Let it be known that its never a wise idea to sign up for a race the day after arriving home from a week long beach vacation. However, if you HAVE to do it, this was one great race to tackle on a beautiful, warm day in September. Since I was away the week prior to the race, I didn’t have time to get my bib or shirt ahead of time. Astrid (my CrossFit bestie turned NYC Marathon training partner) was kind enough to do the driving, and I took the LIRR to Douglaston where she picked me up (6:30am, woof!). We got to the Bronx by 7:00, and within 15 minutes we had picked up our bibs and shirts, checked our bags, and used the bathrooms. NYRR, I gotta hand it to you, this was THE most organized race (apart from a marathon distance). Huge props for making 10,000 runners really happy with a smooth check-in system.

As I was pinning on my bib to my brand new, bright yellow Team MR8 shirt, a man approached me and gave me a huge high-five. “TeamMR8! I love you guys!” Turns out he is in charge of the charity programs that get bibs for the New York City Marathon, and he had personally been involved in the decision to get TeamMR8 representation this year. I felt so grateful, and it made me even more proud to be part of such an amazing organization. We CAN make TeamMR8 bigger than ever this year!

Astrid and me, ready to run!

Astrid and me, ready to run!

Astrid and I  had been discussing our game plan all morning. We wanted to pretend like these are the first 10 miles of the marathon. Don’t go out fast. Don’t even try to PR. Go annoyingly slow for the first few miles, and then just go into cruise control for the remainder. Our plan was to feel like we had some gas in the tank at the end, and run a controlled race. The problem is, its actually HARD to go annoyingly slow, especially if other runners are passing you (we are so competitive)! We managed to make it work though, and our first four miles were 9:41/9:29/9:21/9:12. Ehhh. Not even CLOSE to annoyingly slow. Try, “well under my marathon goal pace.” Still, we felt good, and I felt like I could maintain that pace for the rest of the run.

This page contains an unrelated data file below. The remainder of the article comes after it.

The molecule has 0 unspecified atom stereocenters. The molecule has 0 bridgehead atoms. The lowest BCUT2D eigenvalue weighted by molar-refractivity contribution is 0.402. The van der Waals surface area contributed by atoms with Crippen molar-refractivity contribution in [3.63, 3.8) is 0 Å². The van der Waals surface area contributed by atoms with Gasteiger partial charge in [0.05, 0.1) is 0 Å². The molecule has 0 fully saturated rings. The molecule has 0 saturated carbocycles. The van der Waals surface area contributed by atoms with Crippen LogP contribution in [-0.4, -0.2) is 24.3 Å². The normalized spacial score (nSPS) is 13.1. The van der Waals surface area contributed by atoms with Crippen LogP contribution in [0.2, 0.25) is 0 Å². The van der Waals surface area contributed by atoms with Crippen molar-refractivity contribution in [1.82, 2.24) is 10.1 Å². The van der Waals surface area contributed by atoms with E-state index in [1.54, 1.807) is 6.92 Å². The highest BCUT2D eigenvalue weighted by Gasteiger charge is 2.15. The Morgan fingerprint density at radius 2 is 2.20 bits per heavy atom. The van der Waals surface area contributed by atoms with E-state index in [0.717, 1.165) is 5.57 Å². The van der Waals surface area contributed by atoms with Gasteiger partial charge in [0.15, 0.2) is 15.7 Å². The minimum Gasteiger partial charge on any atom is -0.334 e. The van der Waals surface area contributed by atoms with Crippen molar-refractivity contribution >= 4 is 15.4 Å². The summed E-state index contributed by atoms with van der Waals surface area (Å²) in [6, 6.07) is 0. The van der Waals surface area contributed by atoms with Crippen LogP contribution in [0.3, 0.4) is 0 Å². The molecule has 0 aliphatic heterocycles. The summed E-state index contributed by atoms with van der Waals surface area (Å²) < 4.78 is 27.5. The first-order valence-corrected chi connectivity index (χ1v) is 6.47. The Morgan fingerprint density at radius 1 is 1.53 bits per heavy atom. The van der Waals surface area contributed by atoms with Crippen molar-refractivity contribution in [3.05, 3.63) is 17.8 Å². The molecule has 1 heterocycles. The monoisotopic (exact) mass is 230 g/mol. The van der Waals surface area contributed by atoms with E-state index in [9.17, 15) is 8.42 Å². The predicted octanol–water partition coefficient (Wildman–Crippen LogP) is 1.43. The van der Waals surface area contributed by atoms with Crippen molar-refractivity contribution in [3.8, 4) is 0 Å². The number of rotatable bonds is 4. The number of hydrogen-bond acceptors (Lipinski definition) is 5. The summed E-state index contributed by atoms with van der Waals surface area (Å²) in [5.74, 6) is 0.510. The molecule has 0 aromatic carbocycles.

At mile 5, we got to the top of the out-and-back route and had some quick turns through a little green park. We clearly picked it up there, and mile 5 was 8:58. At mile 6, I lost Astrid in the crowd. One of these days I’ll actually stick with her the entire race! I had a tri-berry Gu (which tastes exactly like my favorite ice cream flavor) and chugged some water to wash it down.

My last few miles were 9:05/9:28/9:14/9:07/9:18. I was surprised that I stayed in the same range even in miles 8-10, as they were a slight (but long) incline. When I was tired, especially in the final mile, I thought a lot about Martin Richard, and why I was running. I pretended he was running right alongside me, and I picked up my pace. I am sure that on November 2nd (and every run in-between), I will be channeling Martin’s positive outlook, boundless energy, and happiness. Martin was truly Boston Strong.

My official time was 1:33, which was a 2+ minute PR since my last 10 miler, only a month ago. Not bad for a little 10 miler after a vacation, after all!

Screen Shot 2014-09-29 at 8.52.36 PM